The Florida House of Representatives Tuesday passed its version of a redrawn state Senate district map, sending it back to the Senate for a likely conference process.
The map was passed 73-47, with all Democrats in opposition and some Republicans joining them, including state Reps. Matt Gaetz, Chris Latvala and Ray Pilon.
A long line of Democrats spoke against the latest map, which includes three contentious Hispanic-majority South Florida seats.
“I would love to be able to support this,” said Plantation Democrat Katie Edwards, but she added that the courts will end up drawing the final map. She and other Democrats continued to call for the creation of an independent redistricting commission.
The Legislature is drawing the latest Special Session to a close, one that was called to reconfigure the state Senate’s 40 districts after a court challenge. The session is scheduled to end Friday.
After the League of Women Voters of Florida and others alleged that its current map was gerrymandered for Republicans and incumbents, the Senate settled the case by admitting fault and agreeing to redraw the lines.
Any map the Legislature eventually produces, however, still must be approved by the Florida Supreme Court.
“We believe that we have a good, constitutionally compliant map,” House Speaker Steve Crisafulli told reporters after Tuesday’s floor session. “The Senate now has an opportunity to look at it and see what they think … it’s 95 percent the same map they sent to us.”
State Sen. Bill Galvano, the Senate’s redistricting chair, couldn’t immediately be reached Tuesday afternoon.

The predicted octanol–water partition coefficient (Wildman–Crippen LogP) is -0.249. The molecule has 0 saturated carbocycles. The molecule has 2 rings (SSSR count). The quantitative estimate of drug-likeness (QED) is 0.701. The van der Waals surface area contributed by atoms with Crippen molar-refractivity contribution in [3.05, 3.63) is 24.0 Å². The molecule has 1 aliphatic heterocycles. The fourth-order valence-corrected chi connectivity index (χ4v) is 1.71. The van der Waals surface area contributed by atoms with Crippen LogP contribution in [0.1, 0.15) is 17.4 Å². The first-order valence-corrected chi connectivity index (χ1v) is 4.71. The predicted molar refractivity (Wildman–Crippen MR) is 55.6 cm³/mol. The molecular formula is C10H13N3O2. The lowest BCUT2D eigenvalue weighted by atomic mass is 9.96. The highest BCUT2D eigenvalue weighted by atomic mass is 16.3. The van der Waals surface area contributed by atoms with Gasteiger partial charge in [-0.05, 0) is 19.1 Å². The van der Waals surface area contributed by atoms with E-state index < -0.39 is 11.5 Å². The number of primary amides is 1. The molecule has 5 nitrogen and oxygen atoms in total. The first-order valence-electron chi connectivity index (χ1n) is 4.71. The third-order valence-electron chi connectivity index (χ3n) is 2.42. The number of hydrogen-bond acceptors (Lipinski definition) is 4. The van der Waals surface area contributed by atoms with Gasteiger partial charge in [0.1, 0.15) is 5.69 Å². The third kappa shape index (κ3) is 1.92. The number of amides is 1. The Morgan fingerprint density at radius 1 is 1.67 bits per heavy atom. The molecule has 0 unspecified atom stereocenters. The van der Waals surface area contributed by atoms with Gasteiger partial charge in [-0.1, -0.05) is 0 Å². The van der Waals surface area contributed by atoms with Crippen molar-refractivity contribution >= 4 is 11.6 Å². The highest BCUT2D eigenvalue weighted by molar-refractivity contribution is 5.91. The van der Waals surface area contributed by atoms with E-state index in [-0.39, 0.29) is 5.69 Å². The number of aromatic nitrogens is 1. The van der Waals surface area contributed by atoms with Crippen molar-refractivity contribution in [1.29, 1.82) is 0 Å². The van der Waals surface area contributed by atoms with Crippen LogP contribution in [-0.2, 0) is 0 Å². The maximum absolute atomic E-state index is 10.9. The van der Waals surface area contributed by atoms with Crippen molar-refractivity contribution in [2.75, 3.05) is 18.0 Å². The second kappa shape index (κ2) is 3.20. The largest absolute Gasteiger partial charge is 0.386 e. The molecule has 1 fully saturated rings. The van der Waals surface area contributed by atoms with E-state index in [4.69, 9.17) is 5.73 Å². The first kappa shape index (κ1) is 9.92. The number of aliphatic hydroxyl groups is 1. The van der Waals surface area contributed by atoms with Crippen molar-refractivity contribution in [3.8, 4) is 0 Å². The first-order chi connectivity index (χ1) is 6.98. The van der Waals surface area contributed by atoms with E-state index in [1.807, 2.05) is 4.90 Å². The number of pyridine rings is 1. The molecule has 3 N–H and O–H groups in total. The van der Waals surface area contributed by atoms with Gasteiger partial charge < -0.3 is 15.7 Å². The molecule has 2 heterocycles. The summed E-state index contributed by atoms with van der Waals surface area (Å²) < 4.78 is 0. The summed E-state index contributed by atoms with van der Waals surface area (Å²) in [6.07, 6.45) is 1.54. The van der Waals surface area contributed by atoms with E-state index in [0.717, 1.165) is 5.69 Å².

But attorney David King, who represents the League, Common Cause and others, said that lawmakers’ efforts “continue to reflect constitutional infirmities and fail to take into account ongoing developments in minority voting in certain communities.”
He wrote a letter to lawmakers that was shared with news media Tuesday night.
King complained that the House map fails to “create a fourth majority-minority Hispanic district in South Florida,” and advised lawmakers to redraw the map yet again “rather than perpetuate an unconstitutional status quo under the guise of attempted compliance.”
State Rep. Jose Oliva, Galvano’s counterpart in the House, took a shot at the plaintiffs, who filed two more alternative maps late Monday that were not considered.
“I don’t think the plaintiffs want to see a legislatively approved map,” he said, accusing them of “gamesmanship” to get the court to draw its own map.
He also said that spreading out the Hispanic vote to make a fourth Hispanic district in South Florida wouldn’t pass muster under federal voting-rights law. The plaintiffs “are not being honest about what they want to see,” he said.
House Democratic Leader Mark Pafford shrugged off Tuesday’s vote.
“There are people in here who are going to be running for the Senate; in the Senate, there are people worrying about their seats,” he said. “It is inherent to what we are. We’re political animals. This is coming from somebody who has no intent to run again.”
“We’re not geared to meet the constitutional requirements,” he added, referred to the Fair Districts amendments that outlaw gerrymandering. “There’s politics embedded in this map, no matter how you draw it.”